DR. SANJAY GUPTA, CNN CHIEF MEDICAL CORRESPONDENT: There was a lot of stuff by Michael, quite frankly, lots of numbers thrown around. And it can get admittedly somewhat confusing. Now, we spent a lot of time on a fact- check piece about "Sicko" and we are comfortable with what we presented except for one number where I made a mistake.

I misquoted Michael with regards to the per capita spending on health care in Cuba. Now, he said they spend $251 per person. I misquoted him as saying a $25. And that was an error of transcribing the number down incorrectly.

And I want to do this because as a journalist and a doctor, the facts are extremely important to me. So I wanted to correct that for you now.


SWEENEY: The debate didn't stop there. The two faced off on CNN's "LARRY KING LIVE."


LARRY KING, HOST, "LARRY KING LIVE": Dr. Gupta, did you like the movie?

GUPTA: I thought it was a good movie. And I wanted to say that. And I think it -- no, listen, I think it strikes at this irrefutable fact that just with about every American that you speak to, Michael, or that I have spoken to, is unhappy with our health care system. It is broken. We get it. And the fact that you try and, you know, peg me or anybody else with somehow being responsible or not fixing it in some way, I think, is ludicrous.

I thought it was a good move because you're going to raise awareness about this very important issue. People don't.

KING: That is what I didn't understand. Why, Michael, did you get so mad? I thought that report was kind of balanced, and in the end, he agreed with you.

MOORE: Yes. In the end.

KING: Why did you get so mad?

MOORE: . he said the facts were fudged and -- well, he said the facts were fudged. That is a lie.

KING: Some of the facts, he said.

MOORE: And so, anyone who speaks a lie -- no, none of the -- well, none of facts are fudged and it is all -- I will give you -- this is a good example, Larry. And I asked you before we went on if your producer could put up the slides, because he said that we didn't point out that Cuba was number 39.

It is right there in the movie, right there on the screen. You can see Cuba is 39. And when he ran his report, anybody who TiVoed it can re- run it now, and you can see that they've covered up -- the CNN logos have covered up Cuba as number 39.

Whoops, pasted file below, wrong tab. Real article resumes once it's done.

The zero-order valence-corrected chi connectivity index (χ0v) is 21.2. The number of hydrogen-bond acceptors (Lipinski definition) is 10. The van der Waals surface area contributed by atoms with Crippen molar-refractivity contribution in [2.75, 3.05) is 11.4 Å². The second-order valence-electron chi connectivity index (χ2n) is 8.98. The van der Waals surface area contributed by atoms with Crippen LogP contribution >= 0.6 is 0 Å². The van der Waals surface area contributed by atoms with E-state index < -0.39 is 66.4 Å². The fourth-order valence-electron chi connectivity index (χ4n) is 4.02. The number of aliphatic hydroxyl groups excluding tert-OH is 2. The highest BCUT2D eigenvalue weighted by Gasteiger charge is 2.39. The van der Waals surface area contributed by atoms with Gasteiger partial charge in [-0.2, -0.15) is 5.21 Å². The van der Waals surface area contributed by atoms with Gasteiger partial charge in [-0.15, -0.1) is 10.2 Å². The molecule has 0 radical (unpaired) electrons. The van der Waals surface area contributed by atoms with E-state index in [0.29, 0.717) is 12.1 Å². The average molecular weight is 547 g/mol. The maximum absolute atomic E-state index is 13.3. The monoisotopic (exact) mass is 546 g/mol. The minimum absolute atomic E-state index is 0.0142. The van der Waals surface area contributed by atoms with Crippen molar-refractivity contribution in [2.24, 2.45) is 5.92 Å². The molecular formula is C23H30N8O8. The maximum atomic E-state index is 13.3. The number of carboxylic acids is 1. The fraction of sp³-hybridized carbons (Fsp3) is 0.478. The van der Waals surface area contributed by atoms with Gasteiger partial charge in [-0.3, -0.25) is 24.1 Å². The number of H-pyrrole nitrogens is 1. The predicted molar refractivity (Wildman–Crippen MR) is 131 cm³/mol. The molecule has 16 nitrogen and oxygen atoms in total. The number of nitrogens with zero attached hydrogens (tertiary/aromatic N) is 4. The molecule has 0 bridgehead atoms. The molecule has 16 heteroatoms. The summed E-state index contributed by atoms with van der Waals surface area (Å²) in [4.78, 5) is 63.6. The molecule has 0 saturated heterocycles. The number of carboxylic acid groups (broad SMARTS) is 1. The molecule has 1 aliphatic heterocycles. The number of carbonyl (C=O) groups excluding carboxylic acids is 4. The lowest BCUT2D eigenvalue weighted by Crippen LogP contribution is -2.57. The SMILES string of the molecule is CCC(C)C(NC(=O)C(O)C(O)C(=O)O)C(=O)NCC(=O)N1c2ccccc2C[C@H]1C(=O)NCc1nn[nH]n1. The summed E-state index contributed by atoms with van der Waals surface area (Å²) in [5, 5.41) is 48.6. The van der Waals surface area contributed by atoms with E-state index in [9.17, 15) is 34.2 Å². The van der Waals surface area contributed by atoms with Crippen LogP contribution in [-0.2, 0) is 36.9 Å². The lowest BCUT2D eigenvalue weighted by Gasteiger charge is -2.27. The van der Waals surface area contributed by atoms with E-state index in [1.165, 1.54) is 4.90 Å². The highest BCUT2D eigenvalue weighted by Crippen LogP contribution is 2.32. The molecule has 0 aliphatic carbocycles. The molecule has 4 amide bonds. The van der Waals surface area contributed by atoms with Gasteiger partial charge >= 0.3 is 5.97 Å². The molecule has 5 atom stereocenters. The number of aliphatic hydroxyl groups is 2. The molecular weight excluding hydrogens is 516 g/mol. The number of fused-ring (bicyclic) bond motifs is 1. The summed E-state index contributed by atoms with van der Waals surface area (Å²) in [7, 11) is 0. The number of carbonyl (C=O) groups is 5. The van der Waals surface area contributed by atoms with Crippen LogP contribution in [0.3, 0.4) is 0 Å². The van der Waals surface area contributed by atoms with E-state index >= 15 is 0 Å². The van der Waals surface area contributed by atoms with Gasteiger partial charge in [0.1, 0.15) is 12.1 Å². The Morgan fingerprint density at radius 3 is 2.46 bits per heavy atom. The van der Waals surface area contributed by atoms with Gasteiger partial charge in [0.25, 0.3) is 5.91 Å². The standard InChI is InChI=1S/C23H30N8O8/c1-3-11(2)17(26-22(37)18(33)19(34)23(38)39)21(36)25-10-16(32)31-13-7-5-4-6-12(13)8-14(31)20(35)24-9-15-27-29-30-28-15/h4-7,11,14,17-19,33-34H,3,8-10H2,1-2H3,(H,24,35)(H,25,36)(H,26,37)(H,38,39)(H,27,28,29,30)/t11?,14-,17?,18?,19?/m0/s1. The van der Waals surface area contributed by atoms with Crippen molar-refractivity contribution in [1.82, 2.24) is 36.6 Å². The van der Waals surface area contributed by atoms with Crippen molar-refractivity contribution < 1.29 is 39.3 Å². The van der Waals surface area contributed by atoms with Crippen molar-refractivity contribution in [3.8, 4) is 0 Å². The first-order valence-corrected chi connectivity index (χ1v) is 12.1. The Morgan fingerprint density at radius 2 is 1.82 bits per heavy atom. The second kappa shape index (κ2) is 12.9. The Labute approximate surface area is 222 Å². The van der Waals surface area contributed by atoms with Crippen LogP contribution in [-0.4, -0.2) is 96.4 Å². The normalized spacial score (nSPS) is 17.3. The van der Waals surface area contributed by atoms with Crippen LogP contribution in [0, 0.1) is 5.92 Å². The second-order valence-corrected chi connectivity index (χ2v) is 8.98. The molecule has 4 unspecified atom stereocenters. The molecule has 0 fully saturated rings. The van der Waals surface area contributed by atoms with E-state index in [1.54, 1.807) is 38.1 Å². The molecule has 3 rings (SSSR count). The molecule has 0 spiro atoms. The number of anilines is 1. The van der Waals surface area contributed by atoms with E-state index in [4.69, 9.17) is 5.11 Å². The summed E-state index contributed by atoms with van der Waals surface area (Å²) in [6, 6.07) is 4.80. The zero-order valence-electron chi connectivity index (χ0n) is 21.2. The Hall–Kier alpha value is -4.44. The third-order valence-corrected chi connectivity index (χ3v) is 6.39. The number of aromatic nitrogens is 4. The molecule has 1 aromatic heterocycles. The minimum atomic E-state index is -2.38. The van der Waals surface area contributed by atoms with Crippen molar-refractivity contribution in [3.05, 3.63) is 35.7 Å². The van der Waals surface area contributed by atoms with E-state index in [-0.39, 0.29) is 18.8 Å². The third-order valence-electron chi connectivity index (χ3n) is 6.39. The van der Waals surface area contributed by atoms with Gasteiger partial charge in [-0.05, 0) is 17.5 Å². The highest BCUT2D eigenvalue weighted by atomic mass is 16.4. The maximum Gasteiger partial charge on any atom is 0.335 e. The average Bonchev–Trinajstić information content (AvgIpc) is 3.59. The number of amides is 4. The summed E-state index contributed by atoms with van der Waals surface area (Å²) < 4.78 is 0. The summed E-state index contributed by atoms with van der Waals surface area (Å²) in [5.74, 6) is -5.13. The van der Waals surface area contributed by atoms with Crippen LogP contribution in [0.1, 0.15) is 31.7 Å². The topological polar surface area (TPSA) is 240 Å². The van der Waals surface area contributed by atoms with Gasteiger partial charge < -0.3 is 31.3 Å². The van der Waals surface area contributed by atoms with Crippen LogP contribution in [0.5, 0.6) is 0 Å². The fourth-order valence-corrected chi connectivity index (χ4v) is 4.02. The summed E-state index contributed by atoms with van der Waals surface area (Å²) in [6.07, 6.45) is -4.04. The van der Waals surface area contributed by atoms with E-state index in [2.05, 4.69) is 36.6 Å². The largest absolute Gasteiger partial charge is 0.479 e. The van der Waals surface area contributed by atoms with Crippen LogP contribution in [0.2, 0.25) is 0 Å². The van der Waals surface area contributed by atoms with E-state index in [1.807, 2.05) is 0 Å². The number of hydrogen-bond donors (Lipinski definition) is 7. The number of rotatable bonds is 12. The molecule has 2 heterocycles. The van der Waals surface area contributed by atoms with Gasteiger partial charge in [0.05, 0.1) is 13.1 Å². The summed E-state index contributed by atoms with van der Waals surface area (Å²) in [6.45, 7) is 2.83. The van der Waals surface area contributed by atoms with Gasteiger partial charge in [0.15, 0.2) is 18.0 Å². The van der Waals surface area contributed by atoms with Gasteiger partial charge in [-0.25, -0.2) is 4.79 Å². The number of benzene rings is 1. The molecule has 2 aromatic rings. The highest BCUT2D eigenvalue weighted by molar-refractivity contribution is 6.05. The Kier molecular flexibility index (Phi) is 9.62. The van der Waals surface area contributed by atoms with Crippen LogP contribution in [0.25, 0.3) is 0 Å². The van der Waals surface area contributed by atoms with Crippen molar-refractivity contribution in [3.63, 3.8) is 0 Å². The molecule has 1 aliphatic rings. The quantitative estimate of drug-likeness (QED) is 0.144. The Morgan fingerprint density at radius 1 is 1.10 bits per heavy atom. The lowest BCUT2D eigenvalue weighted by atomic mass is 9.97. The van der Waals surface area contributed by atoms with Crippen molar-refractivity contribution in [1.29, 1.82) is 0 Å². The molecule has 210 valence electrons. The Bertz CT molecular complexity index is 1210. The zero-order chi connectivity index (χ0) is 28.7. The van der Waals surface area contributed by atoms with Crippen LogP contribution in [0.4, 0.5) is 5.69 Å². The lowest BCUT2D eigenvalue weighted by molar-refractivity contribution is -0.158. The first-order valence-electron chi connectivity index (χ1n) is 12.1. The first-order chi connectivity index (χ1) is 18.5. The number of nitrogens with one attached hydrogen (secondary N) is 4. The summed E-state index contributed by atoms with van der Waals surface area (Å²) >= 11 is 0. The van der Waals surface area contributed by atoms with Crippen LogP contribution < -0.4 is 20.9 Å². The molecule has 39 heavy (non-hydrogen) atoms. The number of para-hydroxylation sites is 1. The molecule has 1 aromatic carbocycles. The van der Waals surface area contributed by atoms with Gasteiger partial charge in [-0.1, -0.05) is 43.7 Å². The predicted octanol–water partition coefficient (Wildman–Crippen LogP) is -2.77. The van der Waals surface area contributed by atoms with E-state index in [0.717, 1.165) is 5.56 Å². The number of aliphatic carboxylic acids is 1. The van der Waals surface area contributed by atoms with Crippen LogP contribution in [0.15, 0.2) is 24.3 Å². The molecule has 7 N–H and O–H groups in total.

It is right there and he is just not telling the truth.


SWEENEY: Filmmaker Michael Moore and CNN's Dr. Sanjay Gupta on "LARRY KING LIVE." Well, still to come on INTERNATIONAL CORRESPONDENTS, getting too close to a source, that has cost one reporter in Chicago her job, and raised questions about journalists' ethics. That story when we return.


SWEENEY: Welcome back. Journalists' ethics are in the spotlight in the United States after a local television reporter in Chicago was fired because of the way she went about her job. The case has raised questions about the relationships between reporters and their sources.

Keith Oppenheim has the story.


KEITH OPPENHEIM, CNN CORRESPONDENT, (voice over): For nearly 11 years, Amy Jacobson has been a star reporter for the local NBC station in Chicago.

PHIL ROSENTHAL, THE CHICAGO TRIBUNE: Her reputation is, do what it takes to get the story.

OPPENHEIM: Jacobson went to the home of Craig Stebic, the estranged husband of Lisa Stebic, a suburban mom who has been missing for more than two months.

AMY JACOBSON, FORMER WMAQ-TV REPORTER: And when I'm on a story, I don't want to get beat.

OPPENHEIM (on camera): Jacobson told WGN Radio she was invited to the home by Craig Stebic's sister. And while it might sound a bit odd, she came there with her two children.

JACOBSON: We don't have a baby-sitter on Fridays, because that's my day off, and, you know, it was a chance for me to work on a story and also be a mother, because another mother was there with her children.

OPPENHEIM (voice-over): What Jacobson didn't know was, there was a video camera nearby, which captured her in Stebic's home wearing a two- piece bathing suit and wrapped in a towel. The videotape was obtained and aired by the local CBS station. Jacobson was fired.

JACOBSON: I know that I made a horrible mistake. I understand that. But a fireable mistake? I don't think so. Nothing improper happened.

OPPENHEIM: Still, the story raised questions about the relationships between reporters and sources. In Los Angeles, newscaster Mirthala Salinas is under scrutiny after having an affair with a newsmaker on her beat, L.A.'s mayor, Antonio Villaraigosa.

Phil Rosenthal, media critic at The Chicago Tribune, says the public is more aware reporters and sources get cozy.

ROSENTHAL: If you get too close, you know, you may be -- your ability to do your job may also be compromised in some ways. And I think people are looking at that with sort of a new set of open eyes.

OPPENHEIM: In the end, the tale of Amy Jacobson may make all reporters think how close they get to their sources.

Keith Oppenheim, CNN, Chicago.


SWEENEY: And that is all for this edition of INTERNATIONAL CORRESPONDENTS. Tune in again next time for another look at how the media are handling the big issues. I'm Fionnuala Sweeney, thanks for joining us.